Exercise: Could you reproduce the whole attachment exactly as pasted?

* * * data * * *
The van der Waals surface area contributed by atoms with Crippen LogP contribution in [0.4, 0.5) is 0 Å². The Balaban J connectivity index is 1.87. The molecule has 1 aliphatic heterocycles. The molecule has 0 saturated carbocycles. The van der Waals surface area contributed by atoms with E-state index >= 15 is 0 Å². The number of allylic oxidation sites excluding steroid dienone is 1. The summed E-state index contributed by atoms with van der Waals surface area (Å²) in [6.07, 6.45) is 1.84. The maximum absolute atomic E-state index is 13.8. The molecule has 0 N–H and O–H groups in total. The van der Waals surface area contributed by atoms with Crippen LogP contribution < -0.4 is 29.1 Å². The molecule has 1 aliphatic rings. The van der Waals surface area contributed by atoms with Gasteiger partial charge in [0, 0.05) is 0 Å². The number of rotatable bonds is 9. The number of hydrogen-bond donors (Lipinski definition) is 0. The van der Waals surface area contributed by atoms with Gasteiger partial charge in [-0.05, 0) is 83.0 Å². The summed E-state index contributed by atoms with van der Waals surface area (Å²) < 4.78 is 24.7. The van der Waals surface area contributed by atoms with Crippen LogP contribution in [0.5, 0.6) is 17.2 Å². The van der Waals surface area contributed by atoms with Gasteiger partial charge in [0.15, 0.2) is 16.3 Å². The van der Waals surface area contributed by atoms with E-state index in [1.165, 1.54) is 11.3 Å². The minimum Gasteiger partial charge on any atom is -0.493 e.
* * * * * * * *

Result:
The van der Waals surface area contributed by atoms with Crippen LogP contribution in [0.4, 0.5) is 0 Å². The Balaban J connectivity index is 1.87. The molecule has 1 aliphatic heterocycles. The molecule has 0 saturated carbocycles. The van der Waals surface area contributed by atoms with E-state index >= 15 is 0 Å². The number of allylic oxidation sites excluding steroid dienone is 1. The summed E-state index contributed by atoms with van der Waals surface area (Å²) in [6.07, 6.45) is 1.84. The maximum absolute atomic E-state index is 13.8. The molecule has 0 N–H and O–H groups in total. The van der Waals surface area contributed by atoms with Crippen LogP contribution < -0.4 is 29.1 Å². The molecule has 1 aliphatic rings. The van der Waals surface area contributed by atoms with Gasteiger partial charge in [0, 0.05) is 0 Å². The number of rotatable bonds is 9. The number of hydrogen-bond donors (Lipinski definition) is 0. The van der Waals surface area contributed by atoms with Gasteiger partial charge in [-0.05, 0) is 83.0 Å². The summed E-state index contributed by atoms with van der Waals surface area (Å²) < 4.78 is 24.7. The van der Waals surface area contributed by atoms with Crippen LogP contribution in [0.5, 0.6) is 17.2 Å². The van der Waals surface area contributed by atoms with Gasteiger partial charge in [0.15, 0.2) is 16.3 Å². The van der Waals surface area contributed by atoms with E-state index in [1.165, 1.54) is 11.3 Å². The minimum Gasteiger partial charge on any atom is -0.493 e.